From Injured and Alone to a Happy Home

/, Our Latest Rescues, Spotlight Stories/From Injured and Alone to a Happy Home

 

Cranberry has been loving life in her new home. So much so, her new family have renamed her “Freyja” after the goddess of love in Norse mythology. “She is doing really well! She’s adjusted completely and is already spoiled. She has compete control of the house,” says Mark, Freyja’s newly adopted Dad. “She’s getting along with our other two cats very well, especially Thor. The two of them actually got along almost from the very first second they met. They chase each other all over the house and play games of hide and pounce—a more high stakes version of hide-and-seek.”

 

At first the family was concerned about bringing a new cat into the house because their other cat, Rose, usually throws a tantrum for about a week when this happens. However, with Freyja, she didn’t do this at all. She sniffed her, and let Freyja sit right next to her. The family thinks it was a sign that Freyja was really meant to be with them. “Her injury honestly has not slowed her down at all. She runs around like a maniac sometimes, and she’s adorable while she does it!” comments Mark.

 

Unable to walk and terrified, Cranberry was found by a Good Samaritan in November of 2018 outside a delicatessen in New York City. Life had not been kind to this four-month-old kitten, who had severe degloving injuries to her back feet. Only Cranberry knew what she had endured.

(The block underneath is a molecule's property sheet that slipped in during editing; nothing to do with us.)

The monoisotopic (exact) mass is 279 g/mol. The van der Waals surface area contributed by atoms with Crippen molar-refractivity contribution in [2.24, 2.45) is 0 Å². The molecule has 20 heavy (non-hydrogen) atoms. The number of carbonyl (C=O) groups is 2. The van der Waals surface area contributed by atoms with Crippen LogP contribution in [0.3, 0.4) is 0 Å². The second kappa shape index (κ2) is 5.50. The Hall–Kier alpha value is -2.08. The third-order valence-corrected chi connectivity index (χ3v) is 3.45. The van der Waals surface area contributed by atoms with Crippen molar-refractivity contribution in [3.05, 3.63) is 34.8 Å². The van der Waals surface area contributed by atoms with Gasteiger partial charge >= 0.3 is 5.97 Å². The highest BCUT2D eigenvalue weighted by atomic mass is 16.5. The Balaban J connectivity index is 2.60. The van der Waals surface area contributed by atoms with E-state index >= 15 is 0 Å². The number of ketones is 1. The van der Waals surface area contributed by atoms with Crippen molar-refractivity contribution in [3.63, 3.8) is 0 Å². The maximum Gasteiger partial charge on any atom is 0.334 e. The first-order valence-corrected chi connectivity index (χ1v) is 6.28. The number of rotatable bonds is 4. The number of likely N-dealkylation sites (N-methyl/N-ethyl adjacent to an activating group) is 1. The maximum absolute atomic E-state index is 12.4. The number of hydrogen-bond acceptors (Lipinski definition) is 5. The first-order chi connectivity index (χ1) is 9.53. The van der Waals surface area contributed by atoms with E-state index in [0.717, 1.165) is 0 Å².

These types of injuries occur when the skin and soft tissues are pulled away from the bone as a result of some type of trauma. Veterinarians at Animal Care Centers of New York City, where the kitten was first brought, could only speculate about what happened. Were her back feet somehow crushed?  Or did they get caught in the fan belt in a car? Often, in cold weather, cats will try to get up into engines of cars for the warmth.

Upon further examination, they found that the injuries on both of Cranberry’s back paws had exposed the bones on multiple toes. The wounds were infected as well. This is when she was transferred to our accredited Pet Health Centers in Port Washington, NY. She underwent surgery here to repair her paws and, unfortunately, some of her toe tips had to be removed.  Then came the long process of healing—bandage change after bandage change after bandage change. It was a lot for a young kitten to endure!

Cranberry’s rescue story is a memorable one and it’s such a testament to the resilience of animals that she made it through this ordeal.

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Finally, the surrounding tissue and the skin has begun to heal over the bones of her back feet.  Some fur has come back as well. “At this time, Cranberry’s wounds have fully healed,” says Staff Veterinarian Dr. Erin Carney. “She is missing a majority of her toes on her back paws, but she has good callous formation, is walking around well, and does not appear to be uncomfortable.”

After having moved over to the Adoption Center, Cranberry revealed a spunky, playful side— “attacking” her feather toys—and she started to interact with people in her own shy way. She was recently adopted into a responsible, loving home where she has a feline sibling to play with.  What a happy ending for a kitten who had such a rough start in life!

By |2019-04-12T13:46:41+00:00January 28th, 2019|